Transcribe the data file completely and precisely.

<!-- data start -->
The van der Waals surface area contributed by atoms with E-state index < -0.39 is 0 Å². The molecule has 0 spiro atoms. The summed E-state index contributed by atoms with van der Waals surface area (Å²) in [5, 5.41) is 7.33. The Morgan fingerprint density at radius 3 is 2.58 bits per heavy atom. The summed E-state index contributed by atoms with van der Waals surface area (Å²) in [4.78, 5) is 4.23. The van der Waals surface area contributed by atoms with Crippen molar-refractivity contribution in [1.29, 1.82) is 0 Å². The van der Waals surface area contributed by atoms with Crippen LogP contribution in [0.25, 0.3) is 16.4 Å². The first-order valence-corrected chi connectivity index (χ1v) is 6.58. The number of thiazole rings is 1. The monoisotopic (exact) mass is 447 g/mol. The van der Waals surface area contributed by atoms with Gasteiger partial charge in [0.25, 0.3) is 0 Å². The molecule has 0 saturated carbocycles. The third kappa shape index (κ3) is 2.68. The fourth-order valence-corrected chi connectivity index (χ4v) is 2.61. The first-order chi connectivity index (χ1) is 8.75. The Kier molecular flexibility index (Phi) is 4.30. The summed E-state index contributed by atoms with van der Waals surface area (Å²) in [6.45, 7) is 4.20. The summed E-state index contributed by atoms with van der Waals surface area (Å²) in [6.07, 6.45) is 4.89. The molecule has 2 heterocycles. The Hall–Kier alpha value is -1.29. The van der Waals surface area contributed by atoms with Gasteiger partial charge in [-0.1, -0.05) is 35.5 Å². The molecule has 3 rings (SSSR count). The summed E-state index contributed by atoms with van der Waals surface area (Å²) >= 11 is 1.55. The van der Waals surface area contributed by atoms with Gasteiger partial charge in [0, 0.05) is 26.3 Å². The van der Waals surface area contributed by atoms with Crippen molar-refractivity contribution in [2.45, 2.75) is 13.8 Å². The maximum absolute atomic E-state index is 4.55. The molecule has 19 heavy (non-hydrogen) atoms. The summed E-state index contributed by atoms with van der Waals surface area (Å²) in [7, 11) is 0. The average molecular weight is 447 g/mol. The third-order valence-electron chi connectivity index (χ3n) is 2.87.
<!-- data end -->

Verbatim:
The van der Waals surface area contributed by atoms with E-state index < -0.39 is 0 Å². The molecule has 0 spiro atoms. The summed E-state index contributed by atoms with van der Waals surface area (Å²) in [5, 5.41) is 7.33. The Morgan fingerprint density at radius 3 is 2.58 bits per heavy atom. The summed E-state index contributed by atoms with van der Waals surface area (Å²) in [4.78, 5) is 4.23. The van der Waals surface area contributed by atoms with Crippen molar-refractivity contribution in [1.29, 1.82) is 0 Å². The van der Waals surface area contributed by atoms with Crippen LogP contribution in [0.25, 0.3) is 16.4 Å². The first-order valence-corrected chi connectivity index (χ1v) is 6.58. The number of thiazole rings is 1. The monoisotopic (exact) mass is 447 g/mol. The van der Waals surface area contributed by atoms with Gasteiger partial charge in [0.25, 0.3) is 0 Å². The molecule has 0 saturated carbocycles. The third kappa shape index (κ3) is 2.68. The fourth-order valence-corrected chi connectivity index (χ4v) is 2.61. The first-order chi connectivity index (χ1) is 8.75. The Kier molecular flexibility index (Phi) is 4.30. The summed E-state index contributed by atoms with van der Waals surface area (Å²) in [6.45, 7) is 4.20. The summed E-state index contributed by atoms with van der Waals surface area (Å²) in [6.07, 6.45) is 4.89. The molecule has 2 heterocycles. The Hall–Kier alpha value is -1.29. The van der Waals surface area contributed by atoms with Gasteiger partial charge in [-0.1, -0.05) is 35.5 Å². The molecule has 3 rings (SSSR count). The summed E-state index contributed by atoms with van der Waals surface area (Å²) >= 11 is 1.55. The van der Waals surface area contributed by atoms with Gasteiger partial charge in [0, 0.05) is 26.3 Å². The van der Waals surface area contributed by atoms with Crippen molar-refractivity contribution in [2.45, 2.75) is 13.8 Å². The maximum absolute atomic E-state index is 4.55. The molecule has 19 heavy (non-hydrogen) atoms. The summed E-state index contributed by atoms with van der Waals surface area (Å²) in [7, 11) is 0. The average molecular weight is 447 g/mol. The third-order valence-electron chi connectivity index (χ3n) is 2.87.